Prince William steps up in his father’s coronation planning as the ceremony modernises

As King Charles III's coronation is being planned and prepared ahead of 6 May, the royals are being urged to make the ceremony less archaic and imperial.

The Prince of Wales has taken an active role in the planning of his father's coronation, and it has been recommended that previous "archaic", "feudal" and "imperial" elements be dropped from the ceremony.

The Prince, who is likely to also have a place in the 6 May ceremony itself, is expected to join those on the King’s coronation committee in the coming months to help set the tone for the event.

Prince William will have an active advisory position, taking a keen interest in the ceremony and how it reflects modern Britain.

Plans for “Operation Golden Orb” have been in the draft stages of years, with a committee made up of members of the clergy and historians.

It has confirmed the date and venue of the King’s ceremony and specified that the Queen Consort will be crowned alongside him.

But while the Duke of Edinburgh took a keen interest in the 1953 coronation of the late Queen Elizabeth II, the new Queen Consort is understood to not be taking the same role.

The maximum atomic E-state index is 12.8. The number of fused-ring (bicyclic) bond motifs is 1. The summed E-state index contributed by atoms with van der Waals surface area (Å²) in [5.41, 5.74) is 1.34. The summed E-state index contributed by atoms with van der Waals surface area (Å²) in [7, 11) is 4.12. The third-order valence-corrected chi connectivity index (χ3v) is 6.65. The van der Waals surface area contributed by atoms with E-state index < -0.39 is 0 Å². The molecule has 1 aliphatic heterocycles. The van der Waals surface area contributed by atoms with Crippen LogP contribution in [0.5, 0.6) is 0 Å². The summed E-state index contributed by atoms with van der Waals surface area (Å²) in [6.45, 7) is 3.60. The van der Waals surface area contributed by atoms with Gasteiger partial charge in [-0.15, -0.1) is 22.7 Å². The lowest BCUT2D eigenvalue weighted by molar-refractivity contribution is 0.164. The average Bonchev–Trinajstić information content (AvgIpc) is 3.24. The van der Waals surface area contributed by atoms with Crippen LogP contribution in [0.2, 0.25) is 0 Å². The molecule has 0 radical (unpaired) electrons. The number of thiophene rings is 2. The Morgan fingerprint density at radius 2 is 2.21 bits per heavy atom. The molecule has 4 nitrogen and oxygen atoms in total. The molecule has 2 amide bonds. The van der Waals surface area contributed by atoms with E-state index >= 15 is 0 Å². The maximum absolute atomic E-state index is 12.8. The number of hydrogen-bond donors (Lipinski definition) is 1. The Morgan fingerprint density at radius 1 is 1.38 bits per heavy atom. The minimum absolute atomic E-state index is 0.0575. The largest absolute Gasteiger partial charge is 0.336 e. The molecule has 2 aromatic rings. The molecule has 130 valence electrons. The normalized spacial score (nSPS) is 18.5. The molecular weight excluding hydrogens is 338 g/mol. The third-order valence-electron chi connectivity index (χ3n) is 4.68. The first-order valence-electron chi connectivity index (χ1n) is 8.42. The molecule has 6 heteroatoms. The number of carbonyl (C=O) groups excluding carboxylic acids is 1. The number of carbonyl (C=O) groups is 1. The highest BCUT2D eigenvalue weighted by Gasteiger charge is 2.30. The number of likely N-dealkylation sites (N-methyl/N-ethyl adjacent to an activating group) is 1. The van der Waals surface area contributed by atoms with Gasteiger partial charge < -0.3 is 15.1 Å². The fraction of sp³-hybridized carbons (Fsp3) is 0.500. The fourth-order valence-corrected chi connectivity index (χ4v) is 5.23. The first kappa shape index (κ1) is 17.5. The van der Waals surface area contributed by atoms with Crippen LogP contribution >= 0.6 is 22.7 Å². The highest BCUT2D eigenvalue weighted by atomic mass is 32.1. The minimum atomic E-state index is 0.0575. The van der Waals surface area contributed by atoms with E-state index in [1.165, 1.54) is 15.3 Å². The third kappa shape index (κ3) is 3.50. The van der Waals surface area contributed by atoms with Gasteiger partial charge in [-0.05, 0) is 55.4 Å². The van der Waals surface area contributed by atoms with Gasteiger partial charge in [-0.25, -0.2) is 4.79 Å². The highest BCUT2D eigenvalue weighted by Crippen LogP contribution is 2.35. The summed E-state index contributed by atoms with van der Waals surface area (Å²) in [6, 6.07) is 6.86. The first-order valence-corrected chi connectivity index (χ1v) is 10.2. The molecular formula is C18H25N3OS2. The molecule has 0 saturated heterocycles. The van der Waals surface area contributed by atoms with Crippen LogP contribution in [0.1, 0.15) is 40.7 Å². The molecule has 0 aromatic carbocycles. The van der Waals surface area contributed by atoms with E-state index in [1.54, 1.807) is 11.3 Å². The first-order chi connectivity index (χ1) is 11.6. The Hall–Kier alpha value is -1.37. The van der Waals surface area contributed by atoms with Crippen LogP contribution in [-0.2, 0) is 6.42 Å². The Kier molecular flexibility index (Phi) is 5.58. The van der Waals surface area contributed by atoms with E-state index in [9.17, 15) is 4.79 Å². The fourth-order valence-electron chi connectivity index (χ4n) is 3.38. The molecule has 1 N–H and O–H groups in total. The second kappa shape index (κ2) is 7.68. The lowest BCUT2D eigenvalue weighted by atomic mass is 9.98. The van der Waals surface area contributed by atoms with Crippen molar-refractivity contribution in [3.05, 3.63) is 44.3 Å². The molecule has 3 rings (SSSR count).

The Prince and the Princess of Wales are likely – but not confirmed – to have a role in the Westminster Abbey event, with discussions currently under way about how it can be modernised and shortened from the spectacular celebrations for the late Queen.

It is not known if the Duke of Sussex will have any part of the ceremony, since he is no longer a working monarch.

Those reported to be involved in preliminary planning over the last eight years include the Archbishop of Canterbury, the Bishop of Dorking, and Sir David Cannadine, the historian.

Plans will be informed by an assembly of constitutional experts, including University College London’s Constitution Unit – which has produced a new paper making recommendations for the coronation.

Royal sources have previously insisted that, until the late Queen’s death, the King’s inevitable future coronation had “deliberately been kept unplanned to ensure it can best reflect the climate at the time at which it happens”.

In February, after the late Queen specified her wish that her daughter-in-law Camilla would one day be known as “Queen Consort”, palace sources said it would be “rude” to talk about any details of her future coronation.

A spokesman for Buckingham Palace has previously said: "The coronation will reflect the monarch’s role today and look towards the future, while being rooted in long-standing traditions and pageantry."


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